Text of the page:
When I was in elementary school, my best friend and I got the crazy idea to take part in the Walk for Mankind: a 30 kilometer walk that was a fundraiser for … like I would know.
In the months leading up to the walk, every recess we dutifully walked around the playground on the third of a mile track, keeping a record of mileage. We were so proud of ourselves in the week leading up to the event when we passed the 18 mile mark. We knew we were ready. Only in an 11-year-old’s mind is walking 18 miles over two months preparation for walking 18 miles in one day, but there is a definite benefit to being young and stupid: we didn’t know enough not to try!
Once we started walking that day, there was no way we weren’t going to finish. Fortunately for us, our young bodies were resilient. We walked and talked and joked. We had our badges punched at each stop. We ate up all the attention we got from the volunteers on the course.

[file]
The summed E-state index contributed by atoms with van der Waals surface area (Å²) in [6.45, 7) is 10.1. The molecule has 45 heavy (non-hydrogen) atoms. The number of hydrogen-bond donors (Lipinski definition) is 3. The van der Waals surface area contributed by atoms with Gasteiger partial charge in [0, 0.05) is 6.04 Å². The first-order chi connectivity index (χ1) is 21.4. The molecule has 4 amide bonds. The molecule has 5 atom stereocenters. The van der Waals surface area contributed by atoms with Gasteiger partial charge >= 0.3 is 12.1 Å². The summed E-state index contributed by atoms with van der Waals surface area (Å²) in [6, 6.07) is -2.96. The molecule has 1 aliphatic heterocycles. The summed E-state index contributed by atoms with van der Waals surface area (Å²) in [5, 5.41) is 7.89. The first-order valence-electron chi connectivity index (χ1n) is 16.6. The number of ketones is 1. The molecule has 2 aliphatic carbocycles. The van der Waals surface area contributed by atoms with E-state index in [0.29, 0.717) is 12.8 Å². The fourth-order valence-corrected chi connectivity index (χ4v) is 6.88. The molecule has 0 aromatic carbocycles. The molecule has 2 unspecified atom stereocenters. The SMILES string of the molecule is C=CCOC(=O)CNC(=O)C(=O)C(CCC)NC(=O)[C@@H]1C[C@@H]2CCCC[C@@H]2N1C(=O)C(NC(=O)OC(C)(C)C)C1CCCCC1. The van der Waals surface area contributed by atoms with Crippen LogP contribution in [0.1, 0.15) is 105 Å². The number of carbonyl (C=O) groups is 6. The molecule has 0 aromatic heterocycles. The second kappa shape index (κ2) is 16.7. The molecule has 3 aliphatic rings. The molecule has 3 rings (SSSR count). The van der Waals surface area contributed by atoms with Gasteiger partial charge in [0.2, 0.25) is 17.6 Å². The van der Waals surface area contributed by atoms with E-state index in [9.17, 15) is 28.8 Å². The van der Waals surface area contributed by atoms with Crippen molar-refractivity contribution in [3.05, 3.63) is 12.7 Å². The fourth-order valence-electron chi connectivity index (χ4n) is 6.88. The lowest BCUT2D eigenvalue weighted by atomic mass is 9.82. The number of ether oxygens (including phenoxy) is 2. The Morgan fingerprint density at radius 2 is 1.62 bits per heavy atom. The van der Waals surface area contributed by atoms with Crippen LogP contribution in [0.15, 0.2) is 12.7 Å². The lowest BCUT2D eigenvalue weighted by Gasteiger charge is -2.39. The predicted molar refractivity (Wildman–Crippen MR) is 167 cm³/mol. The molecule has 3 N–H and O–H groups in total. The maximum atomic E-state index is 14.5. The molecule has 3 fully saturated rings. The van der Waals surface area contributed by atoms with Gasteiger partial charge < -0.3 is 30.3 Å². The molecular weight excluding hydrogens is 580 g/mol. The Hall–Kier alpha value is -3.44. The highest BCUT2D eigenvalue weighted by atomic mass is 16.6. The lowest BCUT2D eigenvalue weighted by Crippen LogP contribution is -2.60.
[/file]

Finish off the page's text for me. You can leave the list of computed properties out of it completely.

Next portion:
When we finally finished, I called Ma, and she came to pick us up. Before the walk, Ma made sure I knew how to tell her where I was when I called home: “Don’t call me and say I’m on the corner of ‘Walk’ and ‘Don’t Walk’!”
She was great about emphasizing to call her when we were done with the walk, as opposed to finishing it. It subtly gave us permission to stop if it was too hard, and it was a huge source of pride when we did the whole thing.
In our current time of helicopter parents, I’m grateful that I was given so much freedom to explore the world on my own. Thanks, Ma, for giving me my wings to fly … and the occasional nudge out of the nest.
Growing up, how much freedom were you given? or What feat are you proud of from your youth?